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The Peninsula

Korea’s Attempt to Fix Social Problems with Technological Solutions

Published February 8, 2022
Author: Korea View

What Happened:

  • The suicide rate for people aged 80 or above has declined over the past decade, but it remains significantly higher than other age groups.
  • A pilot program in South Chungcheong province is deploying AI care robots to aid and comfort the elderly with music and sensors that alert the authorities in an emergency.
  • Meanwhile, South Korea’s Digital New Deal plans to invest USD 3 billion to strengthen AI semiconductor production and research capabilities.

Implication: Public sector interventions show preference for technical solutions over systemic changes. While rising economic difficulties correspond with high suicide rates among the elderly, the Korean government’s adoption of technology to administer counseling instead of poverty alleviation betrays a narrow approach to this social problem. While South Korea’s relative poverty rate for ages 66+ is the highest among OECD nations (43.2% in 2019), the country offers one of the lowest pensions to the elderly in the community of advanced economies. The delivery of technical solutions may have been motivated by its alignment with the government’s industrial policy objective of advancing domestic AI technology.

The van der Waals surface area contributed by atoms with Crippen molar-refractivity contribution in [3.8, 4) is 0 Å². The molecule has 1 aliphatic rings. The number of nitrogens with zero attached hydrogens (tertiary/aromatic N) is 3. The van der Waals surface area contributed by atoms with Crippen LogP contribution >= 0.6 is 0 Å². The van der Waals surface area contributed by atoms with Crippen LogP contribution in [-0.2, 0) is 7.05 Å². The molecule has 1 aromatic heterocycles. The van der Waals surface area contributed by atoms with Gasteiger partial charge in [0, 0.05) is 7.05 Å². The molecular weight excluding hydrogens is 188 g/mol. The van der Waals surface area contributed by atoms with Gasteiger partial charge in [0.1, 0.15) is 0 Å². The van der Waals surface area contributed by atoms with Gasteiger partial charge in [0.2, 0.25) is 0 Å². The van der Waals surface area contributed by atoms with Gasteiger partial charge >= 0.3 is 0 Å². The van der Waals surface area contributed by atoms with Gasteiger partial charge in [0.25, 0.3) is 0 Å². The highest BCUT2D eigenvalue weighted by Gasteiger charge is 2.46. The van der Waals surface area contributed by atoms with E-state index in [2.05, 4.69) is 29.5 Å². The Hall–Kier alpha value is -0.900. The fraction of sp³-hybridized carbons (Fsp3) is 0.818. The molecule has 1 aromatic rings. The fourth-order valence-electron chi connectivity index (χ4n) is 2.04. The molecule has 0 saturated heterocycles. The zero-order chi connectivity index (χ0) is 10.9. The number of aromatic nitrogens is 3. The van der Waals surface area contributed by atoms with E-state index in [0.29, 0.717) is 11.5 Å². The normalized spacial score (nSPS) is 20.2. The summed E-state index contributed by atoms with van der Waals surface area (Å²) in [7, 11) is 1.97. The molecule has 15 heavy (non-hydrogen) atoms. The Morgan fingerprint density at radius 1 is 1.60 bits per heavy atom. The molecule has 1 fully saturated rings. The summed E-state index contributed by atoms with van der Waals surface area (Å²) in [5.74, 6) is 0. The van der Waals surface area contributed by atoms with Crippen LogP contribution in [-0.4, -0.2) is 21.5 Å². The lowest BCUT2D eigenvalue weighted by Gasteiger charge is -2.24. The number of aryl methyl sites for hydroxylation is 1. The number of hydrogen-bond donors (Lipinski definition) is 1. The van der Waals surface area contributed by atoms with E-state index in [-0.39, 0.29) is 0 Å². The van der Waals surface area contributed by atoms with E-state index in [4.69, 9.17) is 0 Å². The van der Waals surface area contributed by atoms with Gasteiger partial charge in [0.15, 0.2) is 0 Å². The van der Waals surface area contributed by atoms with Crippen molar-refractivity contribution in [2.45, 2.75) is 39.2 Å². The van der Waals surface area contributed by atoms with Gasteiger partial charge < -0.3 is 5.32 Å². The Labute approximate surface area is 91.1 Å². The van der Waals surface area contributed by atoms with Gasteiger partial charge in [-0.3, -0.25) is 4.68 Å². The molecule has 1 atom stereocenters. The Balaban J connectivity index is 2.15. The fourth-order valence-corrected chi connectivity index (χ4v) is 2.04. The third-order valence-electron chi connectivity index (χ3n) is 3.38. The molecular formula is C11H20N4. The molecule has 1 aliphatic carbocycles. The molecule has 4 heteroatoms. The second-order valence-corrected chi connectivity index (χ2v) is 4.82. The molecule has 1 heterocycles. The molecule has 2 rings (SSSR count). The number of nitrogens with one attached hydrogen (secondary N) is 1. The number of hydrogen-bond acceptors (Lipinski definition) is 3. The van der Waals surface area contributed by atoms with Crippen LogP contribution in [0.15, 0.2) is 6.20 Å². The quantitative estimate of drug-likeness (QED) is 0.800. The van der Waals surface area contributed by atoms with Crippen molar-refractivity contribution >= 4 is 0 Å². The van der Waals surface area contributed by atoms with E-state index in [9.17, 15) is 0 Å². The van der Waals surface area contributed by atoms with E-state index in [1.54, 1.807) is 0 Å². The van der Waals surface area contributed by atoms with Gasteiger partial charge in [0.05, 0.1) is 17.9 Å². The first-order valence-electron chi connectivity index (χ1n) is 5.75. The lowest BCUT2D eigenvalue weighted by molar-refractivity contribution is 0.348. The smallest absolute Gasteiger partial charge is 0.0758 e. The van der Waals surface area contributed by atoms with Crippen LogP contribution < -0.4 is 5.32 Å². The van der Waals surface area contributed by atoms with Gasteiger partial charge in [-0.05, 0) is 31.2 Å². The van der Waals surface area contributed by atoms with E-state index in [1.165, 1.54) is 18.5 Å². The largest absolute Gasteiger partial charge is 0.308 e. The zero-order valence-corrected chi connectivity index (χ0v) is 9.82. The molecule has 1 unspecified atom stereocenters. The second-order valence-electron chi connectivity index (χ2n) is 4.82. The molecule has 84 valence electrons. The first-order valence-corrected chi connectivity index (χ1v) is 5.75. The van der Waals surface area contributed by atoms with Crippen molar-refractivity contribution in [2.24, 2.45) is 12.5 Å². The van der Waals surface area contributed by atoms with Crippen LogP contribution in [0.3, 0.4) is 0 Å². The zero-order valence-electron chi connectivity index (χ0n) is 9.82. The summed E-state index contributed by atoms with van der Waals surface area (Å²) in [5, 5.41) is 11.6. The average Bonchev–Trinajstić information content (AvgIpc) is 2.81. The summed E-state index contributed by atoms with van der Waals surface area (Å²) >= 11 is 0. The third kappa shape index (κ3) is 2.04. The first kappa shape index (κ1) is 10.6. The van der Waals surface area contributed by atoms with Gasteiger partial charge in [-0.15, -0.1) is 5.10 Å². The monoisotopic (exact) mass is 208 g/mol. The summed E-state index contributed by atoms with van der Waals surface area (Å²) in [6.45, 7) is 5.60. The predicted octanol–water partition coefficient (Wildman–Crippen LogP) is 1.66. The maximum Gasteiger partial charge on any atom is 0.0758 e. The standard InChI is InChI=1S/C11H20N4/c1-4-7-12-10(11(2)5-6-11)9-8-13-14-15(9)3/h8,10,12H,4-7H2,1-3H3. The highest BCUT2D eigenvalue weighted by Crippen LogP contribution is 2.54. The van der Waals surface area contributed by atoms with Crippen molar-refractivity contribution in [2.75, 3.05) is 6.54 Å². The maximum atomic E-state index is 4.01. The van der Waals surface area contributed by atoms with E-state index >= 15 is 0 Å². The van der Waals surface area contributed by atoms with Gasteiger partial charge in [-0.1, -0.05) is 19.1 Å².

Context: South Korea’s suicide rate has been among the highest in the OECD during the past decade. While high-profile suicides make headlines, elderly men above the age of 80 have consistently accounted for the highest rate of suicides in the country. Suicide in this age cohort has been blamed on economic woes, loneliness, and the breakup of the family unit. Simultaneously, Korea is witnessing an alarming increase in suicide rates among young women.

This briefing comes from Korea View, a weekly newsletter published by the Korea Economic Institute. Korea View aims to cover developments that reveal trends on the Korean Peninsula but receive little attention in the United States. If you would like to sign up, please find the online form here.

Korea View was edited by Yong Kwon with the help of Kayla Harris, David Lee, Sarah Marshall, and Mai Anna Pressley. Picture from the flickr account of dnlspnk

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